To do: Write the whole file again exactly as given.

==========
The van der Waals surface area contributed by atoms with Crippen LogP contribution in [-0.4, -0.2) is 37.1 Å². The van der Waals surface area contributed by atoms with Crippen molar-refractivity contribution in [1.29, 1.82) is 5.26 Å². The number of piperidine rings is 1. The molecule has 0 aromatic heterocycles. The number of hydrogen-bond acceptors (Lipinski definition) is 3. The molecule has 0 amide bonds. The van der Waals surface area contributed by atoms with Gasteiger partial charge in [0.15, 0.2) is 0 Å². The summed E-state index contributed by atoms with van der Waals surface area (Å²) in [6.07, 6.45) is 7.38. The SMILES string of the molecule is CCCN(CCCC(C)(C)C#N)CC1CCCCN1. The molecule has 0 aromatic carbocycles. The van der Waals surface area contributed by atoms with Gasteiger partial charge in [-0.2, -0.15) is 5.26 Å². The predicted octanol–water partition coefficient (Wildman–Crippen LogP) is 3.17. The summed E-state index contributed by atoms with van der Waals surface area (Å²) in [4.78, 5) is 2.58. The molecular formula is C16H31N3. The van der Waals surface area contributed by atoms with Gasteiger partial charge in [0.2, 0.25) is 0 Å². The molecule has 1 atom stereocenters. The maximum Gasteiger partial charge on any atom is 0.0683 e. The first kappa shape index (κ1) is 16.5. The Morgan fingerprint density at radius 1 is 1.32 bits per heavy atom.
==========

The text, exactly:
The van der Waals surface area contributed by atoms with Crippen LogP contribution in [-0.4, -0.2) is 37.1 Å². The van der Waals surface area contributed by atoms with Crippen molar-refractivity contribution in [1.29, 1.82) is 5.26 Å². The number of piperidine rings is 1. The molecule has 0 aromatic heterocycles. The number of hydrogen-bond acceptors (Lipinski definition) is 3. The molecule has 0 amide bonds. The van der Waals surface area contributed by atoms with Gasteiger partial charge in [0.15, 0.2) is 0 Å². The summed E-state index contributed by atoms with van der Waals surface area (Å²) in [6.07, 6.45) is 7.38. The SMILES string of the molecule is CCCN(CCCC(C)(C)C#N)CC1CCCCN1. The molecule has 0 aromatic carbocycles. The van der Waals surface area contributed by atoms with Gasteiger partial charge in [-0.2, -0.15) is 5.26 Å². The predicted octanol–water partition coefficient (Wildman–Crippen LogP) is 3.17. The summed E-state index contributed by atoms with van der Waals surface area (Å²) in [4.78, 5) is 2.58. The molecular formula is C16H31N3. The van der Waals surface area contributed by atoms with Gasteiger partial charge in [0.2, 0.25) is 0 Å². The molecule has 1 atom stereocenters. The maximum Gasteiger partial charge on any atom is 0.0683 e. The first kappa shape index (κ1) is 16.5. The Morgan fingerprint density at radius 1 is 1.32 bits per heavy atom.